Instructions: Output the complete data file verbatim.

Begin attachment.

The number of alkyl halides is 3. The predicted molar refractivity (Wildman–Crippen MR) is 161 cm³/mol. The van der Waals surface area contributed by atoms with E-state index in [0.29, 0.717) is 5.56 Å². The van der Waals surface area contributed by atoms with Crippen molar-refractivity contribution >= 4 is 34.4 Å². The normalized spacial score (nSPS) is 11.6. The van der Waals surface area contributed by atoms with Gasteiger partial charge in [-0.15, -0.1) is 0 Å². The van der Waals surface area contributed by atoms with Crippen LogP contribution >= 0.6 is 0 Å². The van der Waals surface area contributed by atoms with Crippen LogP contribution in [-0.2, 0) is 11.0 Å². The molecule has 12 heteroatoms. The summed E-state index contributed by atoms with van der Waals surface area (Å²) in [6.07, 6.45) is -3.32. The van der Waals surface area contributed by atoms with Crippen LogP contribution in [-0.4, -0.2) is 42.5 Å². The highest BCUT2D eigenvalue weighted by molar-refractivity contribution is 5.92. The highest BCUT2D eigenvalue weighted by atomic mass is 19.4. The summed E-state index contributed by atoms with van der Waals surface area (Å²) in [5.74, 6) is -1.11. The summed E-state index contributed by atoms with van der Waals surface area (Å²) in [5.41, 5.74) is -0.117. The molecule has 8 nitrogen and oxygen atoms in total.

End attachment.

The number of alkyl halides is 3. The predicted molar refractivity (Wildman–Crippen MR) is 161 cm³/mol. The van der Waals surface area contributed by atoms with E-state index in [0.29, 0.717) is 5.56 Å². The van der Waals surface area contributed by atoms with Crippen molar-refractivity contribution >= 4 is 34.4 Å². The normalized spacial score (nSPS) is 11.6. The van der Waals surface area contributed by atoms with Gasteiger partial charge in [-0.15, -0.1) is 0 Å². The van der Waals surface area contributed by atoms with Crippen LogP contribution >= 0.6 is 0 Å². The van der Waals surface area contributed by atoms with Crippen LogP contribution in [-0.2, 0) is 11.0 Å². The molecule has 12 heteroatoms. The summed E-state index contributed by atoms with van der Waals surface area (Å²) in [6.07, 6.45) is -3.32. The van der Waals surface area contributed by atoms with Crippen LogP contribution in [-0.4, -0.2) is 42.5 Å². The highest BCUT2D eigenvalue weighted by molar-refractivity contribution is 5.92. The highest BCUT2D eigenvalue weighted by atomic mass is 19.4. The summed E-state index contributed by atoms with van der Waals surface area (Å²) in [5.74, 6) is -1.11. The summed E-state index contributed by atoms with van der Waals surface area (Å²) in [5.41, 5.74) is -0.117. The molecule has 8 nitrogen and oxygen atoms in total.